The finding from LifeWay Research, which was founded by the Southern Baptist Convention, was released just as the pastor who was to give the inaugural benediction for President Obama withdrew from the program over an anti-gay sermon he gave 20 years ago.
The Rev. Louie Giglio bowed out on Thursday (Jan. 10) after a liberal group discovered a sermon he preached in the 1990s in which he denounced the gay rights movement and advocated efforts to turn gays straight. In withdrawing, Giglio did not renounce the remarks but said that battling gay rights was no longer a priority for him.
“The culture is clearly shifting on homosexuality and this creates a whole new issue: How will America deal with a minority view, strongly held by evangelicals, Catholics, Mormons, Muslims, and so many others?” said Ed Stetzer, president of LifeWay Research.
Stetzer said that Obama's own shift in embracing same-sex marriage and other gay rights in the past year may have played a role in the change in public opinion.
“The president’s evolution on homosexuality probably impacted the evolution of cultural values -- there is a real and substantive shift, surprisingly large for a one-year time frame -- though this was hardly a normal year on this issue,” Stetzer said.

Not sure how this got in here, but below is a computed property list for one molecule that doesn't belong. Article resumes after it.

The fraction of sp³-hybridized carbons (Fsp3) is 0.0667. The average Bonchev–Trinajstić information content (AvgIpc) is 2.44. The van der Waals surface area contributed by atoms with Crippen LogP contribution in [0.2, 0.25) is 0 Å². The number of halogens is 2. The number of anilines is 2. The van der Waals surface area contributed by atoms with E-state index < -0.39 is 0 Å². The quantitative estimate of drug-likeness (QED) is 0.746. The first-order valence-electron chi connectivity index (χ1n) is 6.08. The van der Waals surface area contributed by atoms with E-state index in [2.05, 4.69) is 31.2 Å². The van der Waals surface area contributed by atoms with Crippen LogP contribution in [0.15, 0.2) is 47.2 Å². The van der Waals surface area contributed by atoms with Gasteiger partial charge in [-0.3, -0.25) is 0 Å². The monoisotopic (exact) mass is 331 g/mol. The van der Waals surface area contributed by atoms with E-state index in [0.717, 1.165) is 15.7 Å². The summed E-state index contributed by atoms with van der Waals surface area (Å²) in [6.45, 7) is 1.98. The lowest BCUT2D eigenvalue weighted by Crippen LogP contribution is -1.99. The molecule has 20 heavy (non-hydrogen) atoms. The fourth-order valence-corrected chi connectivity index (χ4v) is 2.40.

Gay rights groups criticized Obama for inviting evangelical megachurch Pastor Rick Warren, an outspoken opponent of gay marriage, to deliver a benediction at his first inauguration, in 2009. But neither Warren nor the White House backed down.
LifeWay's survey in November found 37 percent said they believe homosexual behavior is a sin, down from 44 percent in September 2011.
The percentage of Americans who do not believe homosexuality is a sin remained nearly the same, at 43 percent in September 2011 and 45 percent in November 2012. There was an increase in the percentage of those who said they were unsure of what they believe.
Not surprisingly, the new LifeWay survey found that those who identify as “born-again, evangelical, or fundamentalist Christian” are the most likely to say that homosexual behavior is a sin (73 percent). Conversely, those who never attend religious services are the most likely to say they do not believe homosexual behavior is a sin (71 percent).
The survey of nearly 1,200 adults has a margin of error of plus or minus 2.9 percent.
DSB/AMB END GIBSON